As appealing as the freedom of freelancing can be, it’s also a challenge, and sometimes you find yourself wanting to stick with one of your freelance clients for good. The company culture, the ability to focus on one client, the coworker camaraderie — there are lots of reasons to transition from freelancer to employee. But how do you convince them you should be on staff?
Whether you’re doing minimal, part-time freelance projects for this client, or you’re working close to a full-time schedule as their freelancer, there are several concrete steps you can take to turn a freelance client into a full-time employer.
(1) Shift The Client’s Focus From Your Results To The Whole Package
One of the key differences between being a freelancer and being an employee is how employers view your work. Freelancers are evaluated on results alone, whereas employees are evaluated on commitment, methods, personality, teamwork, hours worked, and so many other variables.
“Freelance work is often deliverable-based, while with full-time positions, managers want to make sure that you’re fully committed to do as much work as it takes to perform the job,” says Kathryn Hawkins, co-founder and principal at Eucalypt Media. Early in her career, Hawkins made the transition from freelancer to employee at gimundo.com, a site focusing on positive stories, which she and her husband have since purchased and are now running.
Hawkins advises freelancers who want to be employees to dig deeply into the assignments they’re given, to prove they are reliable and valuable beyond their results. “Even before bringing up the possibility of a full-time role, make sure that you’re taking on all assignments requested, finishing them by the deadlines, and doing what you can to make the manager’s job easier,” she adds.
(2) Treat Their Team Like Your Own
Once you’re putting your full effort into every assignment, treat the company’s team like it’s your own. If you want these people to be your coworkers, act that way. Get to know them — their hobbies, interests, families — as much as possible. Offer your help, expertise, and guidance when appropriate. If you’re invited to casual work functions like Thursday night happy hours, attend.
And don’t forget to let them get to know you — be open to sharing about your own interests, with the ultimate goal of forming strong working and friendly relationships. And though it shouldn’t necessarily be your goal, one of the big benefits of getting cosy with the team at your freelance client is getting the inside scoop on staffing and hiring at the organisation, which brings us to step number three.
(3) Pay Attention To Internal Shifts In The Client’s Staffing
Whether you see that someone is leaving their position, or you start to notice your client’s team is overloaded with work, pay attention to key details that signal a potential opening for a full-time role.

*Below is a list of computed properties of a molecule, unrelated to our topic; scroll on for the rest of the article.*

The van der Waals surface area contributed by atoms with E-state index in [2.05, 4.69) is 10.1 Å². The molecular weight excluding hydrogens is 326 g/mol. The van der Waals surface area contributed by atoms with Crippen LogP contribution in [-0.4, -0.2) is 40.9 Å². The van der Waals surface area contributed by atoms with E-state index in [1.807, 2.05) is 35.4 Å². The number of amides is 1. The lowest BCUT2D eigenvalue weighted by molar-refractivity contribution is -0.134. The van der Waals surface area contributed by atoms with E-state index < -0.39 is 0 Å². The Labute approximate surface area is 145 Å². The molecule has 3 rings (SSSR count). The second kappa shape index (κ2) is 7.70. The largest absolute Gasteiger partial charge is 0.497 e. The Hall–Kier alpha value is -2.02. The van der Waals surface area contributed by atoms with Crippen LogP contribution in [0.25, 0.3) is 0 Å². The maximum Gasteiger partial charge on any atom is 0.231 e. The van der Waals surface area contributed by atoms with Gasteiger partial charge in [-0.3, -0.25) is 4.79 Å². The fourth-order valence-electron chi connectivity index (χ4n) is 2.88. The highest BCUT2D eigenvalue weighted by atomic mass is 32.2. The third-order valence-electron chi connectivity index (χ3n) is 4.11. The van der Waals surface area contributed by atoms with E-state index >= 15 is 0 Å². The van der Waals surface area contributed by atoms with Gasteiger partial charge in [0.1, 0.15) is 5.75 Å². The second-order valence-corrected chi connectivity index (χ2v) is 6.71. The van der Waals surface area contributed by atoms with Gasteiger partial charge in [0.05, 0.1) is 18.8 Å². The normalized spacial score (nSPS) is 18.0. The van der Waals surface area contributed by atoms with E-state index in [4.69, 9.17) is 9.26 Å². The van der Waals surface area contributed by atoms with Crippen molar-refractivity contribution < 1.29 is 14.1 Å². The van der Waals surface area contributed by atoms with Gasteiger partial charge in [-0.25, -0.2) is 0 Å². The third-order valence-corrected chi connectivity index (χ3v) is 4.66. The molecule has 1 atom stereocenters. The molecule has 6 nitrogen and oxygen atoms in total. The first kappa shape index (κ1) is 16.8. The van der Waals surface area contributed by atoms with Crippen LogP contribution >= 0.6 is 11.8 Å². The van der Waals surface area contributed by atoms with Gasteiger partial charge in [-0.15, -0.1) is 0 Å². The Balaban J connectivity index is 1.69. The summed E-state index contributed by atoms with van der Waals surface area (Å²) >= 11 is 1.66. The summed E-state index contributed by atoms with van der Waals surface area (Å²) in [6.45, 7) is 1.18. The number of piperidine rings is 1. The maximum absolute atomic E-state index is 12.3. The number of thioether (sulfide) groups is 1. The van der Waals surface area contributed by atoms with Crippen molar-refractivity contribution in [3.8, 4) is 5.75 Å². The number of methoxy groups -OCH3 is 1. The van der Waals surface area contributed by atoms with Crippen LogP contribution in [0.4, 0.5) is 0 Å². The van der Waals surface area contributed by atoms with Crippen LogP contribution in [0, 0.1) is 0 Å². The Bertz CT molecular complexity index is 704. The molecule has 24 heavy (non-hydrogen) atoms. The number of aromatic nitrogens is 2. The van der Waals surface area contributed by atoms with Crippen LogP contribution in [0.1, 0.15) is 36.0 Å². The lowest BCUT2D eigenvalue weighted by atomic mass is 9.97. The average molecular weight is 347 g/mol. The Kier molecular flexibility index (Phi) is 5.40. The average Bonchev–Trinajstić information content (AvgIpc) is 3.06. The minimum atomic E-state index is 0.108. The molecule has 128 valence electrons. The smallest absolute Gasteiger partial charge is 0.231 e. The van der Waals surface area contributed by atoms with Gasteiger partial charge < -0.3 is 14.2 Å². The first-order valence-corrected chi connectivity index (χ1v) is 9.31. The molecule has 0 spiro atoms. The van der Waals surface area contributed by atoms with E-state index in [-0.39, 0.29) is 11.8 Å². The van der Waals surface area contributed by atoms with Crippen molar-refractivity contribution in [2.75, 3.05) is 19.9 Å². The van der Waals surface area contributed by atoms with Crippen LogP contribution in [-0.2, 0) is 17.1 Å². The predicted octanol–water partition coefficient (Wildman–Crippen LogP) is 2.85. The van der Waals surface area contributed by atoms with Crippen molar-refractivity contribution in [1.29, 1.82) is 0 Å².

Advises Hawkins, “If you get wind that a staff member is leaving, it could be a great time to bring up the possibility of stepping in. But even if you don’t have such a clear-cut sign, keep an eye on how much work is coming in and how overloaded the internal team is, and consider sending your contact a proposal for what you might be able to accomplish as a full-time employee. The best time to get in the door is before a job listing has been drafted, so make sure to act fast.”
(4) Have The Conversation
Once you’ve put the first three components into place, schedule a sit-down with your client about the possibility of coming on full-time. Approach this conversation carefully — they may be unaware of your interest and not able to react as quickly as you’d like. View this as the start of a longer conversation, because it’s likely to take multiple discussions before you’re finally offered a full-time role. The goal of this opening bid is to plant the idea of you transitioning from freelance to full-time, and then to give your client time to digest what you’ve offered.
Hope Alcocer, a New York-based marketing professional who transitioned one of her freelance clients into her full-time employee, recommends, “It’s important to have an honest, open conversation before making the transition as both parties need to be happy. You won’t put your best foot forward and give 110% if you aren’t satisfied with the set up.” Alcocer went from freelancer to marketing manager at Korrect Music Software in 2014.
As the conversation progresses, be up front about your hopes for a full-time position and be ready to discuss details. What salary range do you have in mind? Do you want to keep working from home or move into the office? What will your title be and to whom will you report? Lots of details have to be hammered out before a final agreement can be reached.
Be realistic about the process, knowing that it will take some time and intentionality on your part. Make your ultimate goal to prove your worth by taking on more projects, offering help, embedding yourself with their team, and starting a conversation with your client. The more you “act as if” you’re a part of the team, the more your client will see you that way, ultimately realising that it’s in their own best interest to make it so.
Realism is key — you can make yourself appealing to your client as a full-time employee by following these steps, but there’s never any guarantee that they’re looking to hire.